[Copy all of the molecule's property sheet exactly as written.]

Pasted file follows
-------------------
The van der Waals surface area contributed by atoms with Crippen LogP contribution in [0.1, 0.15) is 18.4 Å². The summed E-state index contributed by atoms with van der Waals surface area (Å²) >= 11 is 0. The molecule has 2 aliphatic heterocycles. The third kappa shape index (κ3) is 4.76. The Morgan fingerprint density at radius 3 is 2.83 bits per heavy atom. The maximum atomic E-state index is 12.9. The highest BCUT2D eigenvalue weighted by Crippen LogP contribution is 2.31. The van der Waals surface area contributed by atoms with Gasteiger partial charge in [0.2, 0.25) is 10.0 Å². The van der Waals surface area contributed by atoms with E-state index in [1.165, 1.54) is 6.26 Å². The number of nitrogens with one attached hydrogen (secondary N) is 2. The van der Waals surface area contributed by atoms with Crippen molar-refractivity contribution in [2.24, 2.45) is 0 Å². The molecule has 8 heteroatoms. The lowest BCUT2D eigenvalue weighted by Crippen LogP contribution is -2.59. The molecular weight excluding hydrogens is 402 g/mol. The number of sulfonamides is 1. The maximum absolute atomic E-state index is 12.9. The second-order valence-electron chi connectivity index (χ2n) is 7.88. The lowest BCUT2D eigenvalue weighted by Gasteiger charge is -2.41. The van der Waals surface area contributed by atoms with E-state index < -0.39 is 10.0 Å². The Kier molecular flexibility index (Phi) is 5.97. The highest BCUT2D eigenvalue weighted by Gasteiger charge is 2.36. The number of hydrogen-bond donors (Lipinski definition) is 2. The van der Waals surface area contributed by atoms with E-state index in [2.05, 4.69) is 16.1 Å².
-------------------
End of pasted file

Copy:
The van der Waals surface area contributed by atoms with Crippen LogP contribution in [0.1, 0.15) is 18.4 Å². The summed E-state index contributed by atoms with van der Waals surface area (Å²) >= 11 is 0. The molecule has 2 aliphatic heterocycles. The third kappa shape index (κ3) is 4.76. The Morgan fingerprint density at radius 3 is 2.83 bits per heavy atom. The maximum atomic E-state index is 12.9. The highest BCUT2D eigenvalue weighted by Crippen LogP contribution is 2.31. The van der Waals surface area contributed by atoms with Gasteiger partial charge in [0.2, 0.25) is 10.0 Å². The van der Waals surface area contributed by atoms with E-state index in [1.165, 1.54) is 6.26 Å². The number of nitrogens with one attached hydrogen (secondary N) is 2. The van der Waals surface area contributed by atoms with Crippen molar-refractivity contribution in [2.24, 2.45) is 0 Å². The molecule has 8 heteroatoms. The lowest BCUT2D eigenvalue weighted by Crippen LogP contribution is -2.59. The molecular weight excluding hydrogens is 402 g/mol. The number of sulfonamides is 1. The maximum absolute atomic E-state index is 12.9. The second-order valence-electron chi connectivity index (χ2n) is 7.88. The lowest BCUT2D eigenvalue weighted by Gasteiger charge is -2.41. The van der Waals surface area contributed by atoms with E-state index < -0.39 is 10.0 Å². The Kier molecular flexibility index (Phi) is 5.97. The highest BCUT2D eigenvalue weighted by Gasteiger charge is 2.36. The number of hydrogen-bond donors (Lipinski definition) is 2. The van der Waals surface area contributed by atoms with E-state index in [2.05, 4.69) is 16.1 Å².